Second, people can and will cheat on these tests. If you get stuck on a particularly difficult question and ping a friend about it, who will ever know? If you buy the answer sheet online, or pay someone to do the exam for you, who will ever know? And if you did the exam honestly and properly, who will ever know?

Such certifications are not only worthless, they are a liability because they send the wrong signals. People will think that you are either ignorant or gullible, or trying to fool them.

Pure coaching certifications

The International Coaching Federation is the gold standard for systemic coaching globally. There are a number of regional organizations that apply the same level of rigor, including the European Mentoring and Coaching Council (EMCC) and the Association for Coaching (AC). If you can present even an entry-level certification from any of these, then people will take it as given that your skills are sufficient for agile coaching.

Certifications specific to agile coaching

There are two reliable sources of agile coaching certificates: Scrum Alliance and International Consortium for Agile.

The Scrum Alliance provides two certifications directly applicable to agile coaching: Certified Team Coach® (CTC) and Certified Enterprise Coach® (CEC). They are both pure competence assessments with a self-guided learning journey, and there is a lot of overlap in the requirements as well as the application process. You will need to structure the learning process yourself, working on your own to ensure that you meet the requirements — sufficient coaching skills, hands-on experience, training and outreach, and so on — and stay in contact with mentors who can give guidance and advice. When I applied for the CEC, it took me two years.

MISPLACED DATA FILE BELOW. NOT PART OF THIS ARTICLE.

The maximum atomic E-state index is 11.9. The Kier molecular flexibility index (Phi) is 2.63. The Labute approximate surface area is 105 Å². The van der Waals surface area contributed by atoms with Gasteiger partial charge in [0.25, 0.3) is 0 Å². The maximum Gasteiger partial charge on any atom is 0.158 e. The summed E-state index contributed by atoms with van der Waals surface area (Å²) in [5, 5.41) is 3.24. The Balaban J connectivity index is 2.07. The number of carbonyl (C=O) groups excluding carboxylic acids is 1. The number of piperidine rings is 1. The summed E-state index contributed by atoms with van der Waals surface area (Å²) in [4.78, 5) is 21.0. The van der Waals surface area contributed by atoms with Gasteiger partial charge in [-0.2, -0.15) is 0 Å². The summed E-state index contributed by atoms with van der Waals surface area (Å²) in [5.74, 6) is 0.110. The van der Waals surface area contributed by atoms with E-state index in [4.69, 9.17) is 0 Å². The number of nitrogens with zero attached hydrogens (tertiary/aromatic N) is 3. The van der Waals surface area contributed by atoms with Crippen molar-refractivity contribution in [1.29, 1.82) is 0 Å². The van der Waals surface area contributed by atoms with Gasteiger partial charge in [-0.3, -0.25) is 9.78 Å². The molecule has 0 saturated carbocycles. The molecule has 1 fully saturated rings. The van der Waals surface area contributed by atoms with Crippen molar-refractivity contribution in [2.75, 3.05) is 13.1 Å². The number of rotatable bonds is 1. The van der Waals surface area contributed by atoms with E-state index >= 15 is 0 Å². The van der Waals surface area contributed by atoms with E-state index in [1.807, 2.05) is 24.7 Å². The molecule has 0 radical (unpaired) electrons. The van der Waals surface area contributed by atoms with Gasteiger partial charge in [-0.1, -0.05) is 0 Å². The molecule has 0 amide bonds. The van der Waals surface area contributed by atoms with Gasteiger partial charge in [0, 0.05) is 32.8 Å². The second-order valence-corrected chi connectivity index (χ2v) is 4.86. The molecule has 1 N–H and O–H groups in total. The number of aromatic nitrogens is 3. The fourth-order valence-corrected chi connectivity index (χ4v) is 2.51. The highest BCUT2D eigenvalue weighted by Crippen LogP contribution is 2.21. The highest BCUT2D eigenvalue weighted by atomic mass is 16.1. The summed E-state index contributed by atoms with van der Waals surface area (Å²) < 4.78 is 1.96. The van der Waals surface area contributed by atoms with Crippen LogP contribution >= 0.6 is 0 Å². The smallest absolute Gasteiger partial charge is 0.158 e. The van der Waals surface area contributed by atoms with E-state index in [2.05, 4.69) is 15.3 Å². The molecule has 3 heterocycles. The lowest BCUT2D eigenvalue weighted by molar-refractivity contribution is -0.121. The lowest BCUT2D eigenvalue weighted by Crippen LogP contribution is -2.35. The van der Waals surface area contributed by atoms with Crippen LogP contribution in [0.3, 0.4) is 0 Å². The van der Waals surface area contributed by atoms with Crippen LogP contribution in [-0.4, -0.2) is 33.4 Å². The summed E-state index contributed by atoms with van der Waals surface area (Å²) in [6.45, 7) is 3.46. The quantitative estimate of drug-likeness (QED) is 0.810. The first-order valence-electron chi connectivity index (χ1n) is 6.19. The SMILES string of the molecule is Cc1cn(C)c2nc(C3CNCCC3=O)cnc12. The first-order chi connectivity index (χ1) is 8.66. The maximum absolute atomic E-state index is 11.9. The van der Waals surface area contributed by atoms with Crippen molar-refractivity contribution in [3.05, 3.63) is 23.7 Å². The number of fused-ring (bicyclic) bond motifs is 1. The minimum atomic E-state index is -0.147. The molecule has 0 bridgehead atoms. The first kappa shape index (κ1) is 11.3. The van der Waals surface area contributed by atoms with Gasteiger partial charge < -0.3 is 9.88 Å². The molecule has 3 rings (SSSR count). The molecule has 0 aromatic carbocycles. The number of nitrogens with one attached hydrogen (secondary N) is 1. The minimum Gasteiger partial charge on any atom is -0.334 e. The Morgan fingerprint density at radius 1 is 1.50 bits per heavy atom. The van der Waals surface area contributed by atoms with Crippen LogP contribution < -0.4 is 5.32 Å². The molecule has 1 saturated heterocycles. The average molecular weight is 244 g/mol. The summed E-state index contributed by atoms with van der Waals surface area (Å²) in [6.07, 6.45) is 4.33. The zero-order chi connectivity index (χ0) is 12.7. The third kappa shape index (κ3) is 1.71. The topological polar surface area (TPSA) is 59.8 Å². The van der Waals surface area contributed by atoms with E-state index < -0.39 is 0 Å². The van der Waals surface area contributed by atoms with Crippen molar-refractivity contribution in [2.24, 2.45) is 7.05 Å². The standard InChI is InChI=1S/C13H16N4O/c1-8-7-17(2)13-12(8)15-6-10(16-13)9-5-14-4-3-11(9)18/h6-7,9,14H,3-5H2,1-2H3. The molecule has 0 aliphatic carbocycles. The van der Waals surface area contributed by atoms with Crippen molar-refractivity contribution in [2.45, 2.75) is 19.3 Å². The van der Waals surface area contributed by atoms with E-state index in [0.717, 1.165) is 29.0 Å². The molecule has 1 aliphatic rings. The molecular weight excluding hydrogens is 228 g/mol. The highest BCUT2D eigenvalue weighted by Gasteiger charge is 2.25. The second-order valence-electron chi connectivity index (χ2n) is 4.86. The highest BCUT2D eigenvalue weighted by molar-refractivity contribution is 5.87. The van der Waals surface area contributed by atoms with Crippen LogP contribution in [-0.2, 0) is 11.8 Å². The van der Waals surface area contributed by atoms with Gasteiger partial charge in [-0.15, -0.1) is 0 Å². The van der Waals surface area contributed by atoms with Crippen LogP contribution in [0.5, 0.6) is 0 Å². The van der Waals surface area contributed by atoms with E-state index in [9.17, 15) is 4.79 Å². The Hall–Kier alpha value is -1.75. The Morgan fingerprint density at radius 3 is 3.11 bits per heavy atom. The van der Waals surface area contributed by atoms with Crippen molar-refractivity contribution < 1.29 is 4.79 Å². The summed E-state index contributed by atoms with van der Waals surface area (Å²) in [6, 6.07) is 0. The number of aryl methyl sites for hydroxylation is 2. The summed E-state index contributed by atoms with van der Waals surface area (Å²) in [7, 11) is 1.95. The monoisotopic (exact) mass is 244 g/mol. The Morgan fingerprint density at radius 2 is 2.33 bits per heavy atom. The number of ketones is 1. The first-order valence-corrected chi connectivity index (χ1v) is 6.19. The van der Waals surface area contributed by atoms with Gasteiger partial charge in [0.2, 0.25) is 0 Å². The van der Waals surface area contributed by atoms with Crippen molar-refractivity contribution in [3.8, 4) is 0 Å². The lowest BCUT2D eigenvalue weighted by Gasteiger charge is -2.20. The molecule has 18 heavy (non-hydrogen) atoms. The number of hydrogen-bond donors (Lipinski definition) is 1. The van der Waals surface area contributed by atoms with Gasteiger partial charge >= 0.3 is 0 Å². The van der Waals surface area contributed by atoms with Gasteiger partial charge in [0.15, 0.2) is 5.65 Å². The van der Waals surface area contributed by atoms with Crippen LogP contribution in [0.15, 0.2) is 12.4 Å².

Together with the Certified Scrum Trainer® (CST), the CTC and the CEC are considered “guide level” certifications by the Scrum Alliance. This comes with certain rights and obligations: CTCs and CECs are for example allowed to confer CSM certifications through coaching, just like the CSTs can do through training. This also means that the Scrum Alliance applies stricter criteria than others.

It’s worth mentioning that Scrum Alliance is a non-profit organization that doesn’t have the goal of making money. They can afford to take a serious approach to certifications, and this is clearly visible especially at the guide level.

The International Consortium for Agile, also known as ICAgile, is backed by several good names in the agile coaching industry. They are generally considered a reliable and reputable provider of certifications. Similar to Scrum Alliance, they provide two relevant certification tracks, Team coaching and Enterprise coaching. In contrast with the Scrum Alliance certifications, ICAgile is more structured: you need to take three specific courses, and then pass a competence assessment. There is little overlap between the team and enterprise track though, the courses are for example totally different.

Do you want to become an agile coach?

Great! Regardless of where you are, making the decision to start is the first step of the journey. Dig up the Agile Coach Competency Framework and do a self-assessment. Where are your strengths? What are your weaknesses? Browse our training, pick a skill, and keep moving on your journey.

Archetypes for change – Leadership coaching in complex times

I wrote an article (08/2020) for the Coaching-Magazin Online about "Archetypes for change - Leadership coaching in complex times" and I'm happy to share the content with you here on our blog. The different archetypes are part of our ORGANIC Leadership® framework which we support organizations with.